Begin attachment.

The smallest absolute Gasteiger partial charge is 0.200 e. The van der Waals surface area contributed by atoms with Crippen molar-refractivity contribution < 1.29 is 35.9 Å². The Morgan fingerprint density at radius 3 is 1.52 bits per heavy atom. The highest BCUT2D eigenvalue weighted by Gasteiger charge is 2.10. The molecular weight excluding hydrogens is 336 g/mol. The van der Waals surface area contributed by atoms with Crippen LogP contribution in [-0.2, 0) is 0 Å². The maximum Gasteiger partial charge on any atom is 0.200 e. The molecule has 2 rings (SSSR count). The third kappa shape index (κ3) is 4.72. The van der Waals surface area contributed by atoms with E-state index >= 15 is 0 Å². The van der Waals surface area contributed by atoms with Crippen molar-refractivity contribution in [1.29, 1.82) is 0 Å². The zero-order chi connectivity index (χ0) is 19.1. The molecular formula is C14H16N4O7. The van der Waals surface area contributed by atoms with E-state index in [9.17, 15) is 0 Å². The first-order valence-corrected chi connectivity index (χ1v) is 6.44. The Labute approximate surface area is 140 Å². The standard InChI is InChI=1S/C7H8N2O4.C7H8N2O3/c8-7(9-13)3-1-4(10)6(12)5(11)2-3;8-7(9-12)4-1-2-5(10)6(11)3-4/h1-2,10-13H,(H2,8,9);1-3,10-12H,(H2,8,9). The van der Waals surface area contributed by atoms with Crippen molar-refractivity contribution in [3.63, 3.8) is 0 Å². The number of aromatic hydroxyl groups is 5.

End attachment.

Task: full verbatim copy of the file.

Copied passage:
The smallest absolute Gasteiger partial charge is 0.200 e. The van der Waals surface area contributed by atoms with Crippen molar-refractivity contribution < 1.29 is 35.9 Å². The Morgan fingerprint density at radius 3 is 1.52 bits per heavy atom. The highest BCUT2D eigenvalue weighted by Gasteiger charge is 2.10. The molecular weight excluding hydrogens is 336 g/mol. The van der Waals surface area contributed by atoms with Crippen LogP contribution in [-0.2, 0) is 0 Å². The maximum Gasteiger partial charge on any atom is 0.200 e. The molecule has 2 rings (SSSR count). The third kappa shape index (κ3) is 4.72. The van der Waals surface area contributed by atoms with E-state index >= 15 is 0 Å². The van der Waals surface area contributed by atoms with Crippen molar-refractivity contribution in [1.29, 1.82) is 0 Å². The zero-order chi connectivity index (χ0) is 19.1. The molecular formula is C14H16N4O7. The van der Waals surface area contributed by atoms with E-state index in [9.17, 15) is 0 Å². The first-order valence-corrected chi connectivity index (χ1v) is 6.44. The Labute approximate surface area is 140 Å². The standard InChI is InChI=1S/C7H8N2O4.C7H8N2O3/c8-7(9-13)3-1-4(10)6(12)5(11)2-3;8-7(9-12)4-1-2-5(10)6(11)3-4/h1-2,10-13H,(H2,8,9);1-3,10-12H,(H2,8,9). The van der Waals surface area contributed by atoms with Crippen molar-refractivity contribution in [3.63, 3.8) is 0 Å². The number of aromatic hydroxyl groups is 5.